Matthew Jenkins and Victoria Chinn, Te Herenga Waka — Victoria University of Wellington
Gone are the days when health programmes were designed to simply punish or reward people to encourage behaviour change. We now know lasting behaviour change is more complex and nuanced, and this has prompted a proliferation of programmes that attend to factors like motivation, confidence, social support and social determinants of health.
Among such programmes, we’ve observed a trend towards gender-targeted interventions. Examples include programmes for men focusing on rugby fandom as a route to getting them to look after their health, and those for women that concentrate on small, holistic health changes to limit the impact of damaging body ideals.
While biological sex is based on our anatomy and physiology, gender is a socialised identity. Our gendered identities accompany societal expectations of how we should or should not act.
There is no doubt gender shapes how we “do” health — the way we eat, sleep, exercise, connect with others and manage stress. While gender-specific needs are important, a gendered approach may ignore people who identify as neither and it runs the risk of creating new biases.
A case for women-focused health programmes
Women-focused health programmes were arguably developed as an antidote to an overwhelmingly patriarchal society.
The most obvious bias in health research is that much of the data on women’s health has been collected by and from men.
Gendered disadvantages or inequities for women also result from poor representation in leadership positions and unfair norms that place greater expectations on them.
For example, women spend more time than men doing unpaid household work and taking on caring responsibilities. These imbalances trickle down to shape how women spend their time and care for their health.
Similarly, organisations like YWCA and Women’s Health Victoria position gendered inequities at the centre of their work and help create a better understanding of how health programmes can effectively support women’s long-term outcomes for behaviour change.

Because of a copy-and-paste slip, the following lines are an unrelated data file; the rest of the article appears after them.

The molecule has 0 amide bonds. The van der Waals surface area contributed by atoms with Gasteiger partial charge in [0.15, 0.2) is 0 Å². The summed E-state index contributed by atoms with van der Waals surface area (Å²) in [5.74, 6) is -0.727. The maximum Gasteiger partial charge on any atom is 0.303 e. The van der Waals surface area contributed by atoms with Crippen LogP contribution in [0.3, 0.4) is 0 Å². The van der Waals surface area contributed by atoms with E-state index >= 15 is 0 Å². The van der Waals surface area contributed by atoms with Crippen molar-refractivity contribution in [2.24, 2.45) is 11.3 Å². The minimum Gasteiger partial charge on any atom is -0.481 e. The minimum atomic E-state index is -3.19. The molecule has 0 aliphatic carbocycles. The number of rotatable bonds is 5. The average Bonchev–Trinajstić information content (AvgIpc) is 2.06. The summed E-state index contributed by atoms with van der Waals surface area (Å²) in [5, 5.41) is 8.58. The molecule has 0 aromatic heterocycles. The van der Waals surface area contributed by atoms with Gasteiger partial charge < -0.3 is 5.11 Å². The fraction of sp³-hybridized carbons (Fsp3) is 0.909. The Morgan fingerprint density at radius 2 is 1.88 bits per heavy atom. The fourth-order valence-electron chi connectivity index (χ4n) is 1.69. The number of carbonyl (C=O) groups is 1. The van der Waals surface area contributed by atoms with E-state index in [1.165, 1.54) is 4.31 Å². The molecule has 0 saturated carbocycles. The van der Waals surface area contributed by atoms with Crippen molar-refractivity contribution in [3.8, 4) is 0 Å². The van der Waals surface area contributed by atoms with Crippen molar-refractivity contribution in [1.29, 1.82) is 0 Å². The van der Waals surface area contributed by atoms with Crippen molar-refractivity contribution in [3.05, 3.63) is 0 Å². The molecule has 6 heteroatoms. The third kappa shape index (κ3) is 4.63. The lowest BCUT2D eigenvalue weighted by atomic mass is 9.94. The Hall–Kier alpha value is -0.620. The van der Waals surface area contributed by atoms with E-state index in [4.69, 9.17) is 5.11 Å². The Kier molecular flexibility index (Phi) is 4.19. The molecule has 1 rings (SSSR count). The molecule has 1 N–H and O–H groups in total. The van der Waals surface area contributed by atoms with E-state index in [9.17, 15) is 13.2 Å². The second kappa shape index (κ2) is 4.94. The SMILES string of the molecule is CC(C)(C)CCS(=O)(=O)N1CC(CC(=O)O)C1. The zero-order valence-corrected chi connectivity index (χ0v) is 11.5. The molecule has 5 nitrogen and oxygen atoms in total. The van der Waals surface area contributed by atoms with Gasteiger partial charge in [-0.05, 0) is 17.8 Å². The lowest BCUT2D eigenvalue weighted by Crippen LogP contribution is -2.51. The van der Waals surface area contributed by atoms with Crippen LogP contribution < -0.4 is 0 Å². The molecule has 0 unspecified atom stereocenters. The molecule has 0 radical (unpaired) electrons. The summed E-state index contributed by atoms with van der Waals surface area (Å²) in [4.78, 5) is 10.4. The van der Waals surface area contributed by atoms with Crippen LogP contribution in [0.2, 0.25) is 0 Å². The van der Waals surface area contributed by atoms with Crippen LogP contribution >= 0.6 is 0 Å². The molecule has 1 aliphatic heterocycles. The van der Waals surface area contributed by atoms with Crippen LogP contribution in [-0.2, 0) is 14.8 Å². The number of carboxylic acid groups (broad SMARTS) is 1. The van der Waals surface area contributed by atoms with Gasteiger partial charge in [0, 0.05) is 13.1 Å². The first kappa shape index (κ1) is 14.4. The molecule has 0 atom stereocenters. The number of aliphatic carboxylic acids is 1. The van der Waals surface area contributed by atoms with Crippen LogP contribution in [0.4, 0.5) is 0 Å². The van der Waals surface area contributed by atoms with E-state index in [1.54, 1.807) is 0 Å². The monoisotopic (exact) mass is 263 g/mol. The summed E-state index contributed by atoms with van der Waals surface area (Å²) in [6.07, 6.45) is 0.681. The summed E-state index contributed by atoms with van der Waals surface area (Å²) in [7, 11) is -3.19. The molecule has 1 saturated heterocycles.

In New Zealand, Shift supports young women to be physically active through a focus on collaboration, fun, building community and leadership. Next Level Health empowers women by using a holistic and weight-neutral approach to behaviour change. This moves the focus away from body weight and defines health more broadly, emphasising well-being, connection to people and place and other behaviours.
As a result, sleep, self-care and stress management become as important as physical activity and nutrition. Such programmes create a more inclusive and relevant vision of health and counteract the body image concerns women often experience due to socialised pressures to attain an “ideal” body.
‘Tough’ approach to men’s health
When it comes to health behaviour programmes, men are notoriously difficult to recruit. This may be due to the fact men are less likely to seek help.
Some, such as Tough Talk, play with stereotypical male traits to encourage men to discuss their health. In parallel with women’s health research, male health research centres are fast becoming commonplace.
Considering these gender differences, a gendered approach can be justified. Gender equality and health equity are global priorities and such programmes have potential to address them. Playing to peoples’ gendered identities may work for recruitment and effectiveness, too.
Slipping through the cracks
While gendered interventions aim to fill certain gaps, they may actually create new ones, particularly when we consider that many health programmes are funded by nationally competitive grants that often favour projects with potential for greater impact (the biggest slice of the population).
People who identify with the wider group of LGBTQI+ are vulnerable in terms of mental health. This disparity exists because of the greater inequities this community faces.
Some solutions may come from gender-diverse marketing that emphasise gender responsiveness, rather than placing a specific gender at the centre of campaigns.
Perhaps non-gendered health programmes could create open discussion about how people identify their gender, rather than repeating an inherited gendered story. Admittedly, that might be idealistic for a lifestyle programme.
But we suggest gender responsiveness as a compatible approach for lifestyle programmes, in which gender is embraced but does not drive the programme. A choose-your-own-path approach that allows for diverse identities and autonomy, regardless of gender. Otherwise, the gaps we aim to fill might become gaping holes elsewhere.
Matthew Jenkins, Research Fellow and Victoria Chinn, Lecturer in Health, Te Herenga Waka — Victoria University of Wellington